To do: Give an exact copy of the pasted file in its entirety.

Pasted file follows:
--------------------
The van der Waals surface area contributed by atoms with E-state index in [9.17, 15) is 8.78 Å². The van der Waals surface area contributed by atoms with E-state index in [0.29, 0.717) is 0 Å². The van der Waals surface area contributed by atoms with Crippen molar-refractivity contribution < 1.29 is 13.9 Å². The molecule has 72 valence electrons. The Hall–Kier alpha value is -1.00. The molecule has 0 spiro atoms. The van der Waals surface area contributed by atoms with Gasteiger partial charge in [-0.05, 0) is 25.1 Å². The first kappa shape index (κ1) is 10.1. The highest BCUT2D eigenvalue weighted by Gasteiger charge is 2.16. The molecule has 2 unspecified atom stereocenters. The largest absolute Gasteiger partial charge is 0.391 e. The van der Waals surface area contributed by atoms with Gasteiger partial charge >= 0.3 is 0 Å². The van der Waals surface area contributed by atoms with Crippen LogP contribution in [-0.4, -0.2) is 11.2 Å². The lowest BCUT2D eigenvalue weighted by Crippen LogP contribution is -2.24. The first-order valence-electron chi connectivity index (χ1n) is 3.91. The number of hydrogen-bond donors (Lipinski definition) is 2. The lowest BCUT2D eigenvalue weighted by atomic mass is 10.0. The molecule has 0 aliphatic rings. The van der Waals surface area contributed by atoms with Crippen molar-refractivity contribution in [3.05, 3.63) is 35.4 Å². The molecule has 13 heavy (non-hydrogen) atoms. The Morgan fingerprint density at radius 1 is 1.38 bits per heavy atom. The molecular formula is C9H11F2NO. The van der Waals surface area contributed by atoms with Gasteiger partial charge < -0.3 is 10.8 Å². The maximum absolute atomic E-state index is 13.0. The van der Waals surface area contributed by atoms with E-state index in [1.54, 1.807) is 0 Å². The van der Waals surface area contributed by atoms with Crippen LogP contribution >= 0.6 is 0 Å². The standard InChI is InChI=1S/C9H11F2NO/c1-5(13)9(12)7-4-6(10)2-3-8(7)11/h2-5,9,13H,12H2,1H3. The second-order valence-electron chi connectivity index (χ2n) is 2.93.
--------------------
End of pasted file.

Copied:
The van der Waals surface area contributed by atoms with E-state index in [9.17, 15) is 8.78 Å². The van der Waals surface area contributed by atoms with E-state index in [0.29, 0.717) is 0 Å². The van der Waals surface area contributed by atoms with Crippen molar-refractivity contribution < 1.29 is 13.9 Å². The molecule has 72 valence electrons. The Hall–Kier alpha value is -1.00. The molecule has 0 spiro atoms. The van der Waals surface area contributed by atoms with Gasteiger partial charge in [-0.05, 0) is 25.1 Å². The first kappa shape index (κ1) is 10.1. The highest BCUT2D eigenvalue weighted by Gasteiger charge is 2.16. The molecule has 2 unspecified atom stereocenters. The largest absolute Gasteiger partial charge is 0.391 e. The van der Waals surface area contributed by atoms with Gasteiger partial charge >= 0.3 is 0 Å². The van der Waals surface area contributed by atoms with Crippen LogP contribution in [-0.4, -0.2) is 11.2 Å². The lowest BCUT2D eigenvalue weighted by Crippen LogP contribution is -2.24. The first-order valence-electron chi connectivity index (χ1n) is 3.91. The number of hydrogen-bond donors (Lipinski definition) is 2. The lowest BCUT2D eigenvalue weighted by atomic mass is 10.0. The molecule has 0 aliphatic rings. The van der Waals surface area contributed by atoms with Crippen molar-refractivity contribution in [3.05, 3.63) is 35.4 Å². The molecule has 13 heavy (non-hydrogen) atoms. The Morgan fingerprint density at radius 1 is 1.38 bits per heavy atom. The molecular formula is C9H11F2NO. The van der Waals surface area contributed by atoms with Gasteiger partial charge < -0.3 is 10.8 Å². The maximum absolute atomic E-state index is 13.0. The van der Waals surface area contributed by atoms with E-state index in [1.54, 1.807) is 0 Å². The van der Waals surface area contributed by atoms with Crippen LogP contribution >= 0.6 is 0 Å². The standard InChI is InChI=1S/C9H11F2NO/c1-5(13)9(12)7-4-6(10)2-3-8(7)11/h2-5,9,13H,12H2,1H3. The second-order valence-electron chi connectivity index (χ2n) is 2.93.